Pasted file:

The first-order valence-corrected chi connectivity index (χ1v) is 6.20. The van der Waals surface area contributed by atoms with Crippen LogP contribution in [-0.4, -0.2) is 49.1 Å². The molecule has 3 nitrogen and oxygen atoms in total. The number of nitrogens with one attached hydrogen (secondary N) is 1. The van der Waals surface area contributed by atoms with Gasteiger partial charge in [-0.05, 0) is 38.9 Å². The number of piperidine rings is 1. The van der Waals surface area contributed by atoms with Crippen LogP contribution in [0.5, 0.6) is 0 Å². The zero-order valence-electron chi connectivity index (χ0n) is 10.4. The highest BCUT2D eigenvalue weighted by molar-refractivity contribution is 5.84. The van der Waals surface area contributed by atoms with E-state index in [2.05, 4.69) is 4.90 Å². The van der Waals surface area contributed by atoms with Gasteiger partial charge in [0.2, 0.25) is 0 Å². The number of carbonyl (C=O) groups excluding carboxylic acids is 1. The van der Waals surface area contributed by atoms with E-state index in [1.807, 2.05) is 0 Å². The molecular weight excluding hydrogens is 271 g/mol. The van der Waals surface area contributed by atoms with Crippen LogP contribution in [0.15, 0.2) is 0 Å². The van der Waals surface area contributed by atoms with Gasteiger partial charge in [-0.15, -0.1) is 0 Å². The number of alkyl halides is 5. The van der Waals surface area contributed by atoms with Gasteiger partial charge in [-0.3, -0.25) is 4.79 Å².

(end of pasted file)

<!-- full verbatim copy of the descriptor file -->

The first-order valence-corrected chi connectivity index (χ1v) is 6.20. The van der Waals surface area contributed by atoms with Crippen LogP contribution in [-0.4, -0.2) is 49.1 Å². The molecule has 3 nitrogen and oxygen atoms in total. The number of nitrogens with one attached hydrogen (secondary N) is 1. The van der Waals surface area contributed by atoms with Gasteiger partial charge in [-0.05, 0) is 38.9 Å². The number of piperidine rings is 1. The van der Waals surface area contributed by atoms with Crippen LogP contribution in [0.5, 0.6) is 0 Å². The zero-order valence-electron chi connectivity index (χ0n) is 10.4. The highest BCUT2D eigenvalue weighted by molar-refractivity contribution is 5.84. The van der Waals surface area contributed by atoms with E-state index in [2.05, 4.69) is 4.90 Å². The van der Waals surface area contributed by atoms with Gasteiger partial charge in [0.2, 0.25) is 0 Å². The number of carbonyl (C=O) groups excluding carboxylic acids is 1. The van der Waals surface area contributed by atoms with E-state index in [1.807, 2.05) is 0 Å². The molecular weight excluding hydrogens is 271 g/mol. The van der Waals surface area contributed by atoms with Crippen LogP contribution in [0.15, 0.2) is 0 Å². The van der Waals surface area contributed by atoms with Gasteiger partial charge in [-0.15, -0.1) is 0 Å². The number of alkyl halides is 5. The van der Waals surface area contributed by atoms with Gasteiger partial charge in [-0.3, -0.25) is 4.79 Å².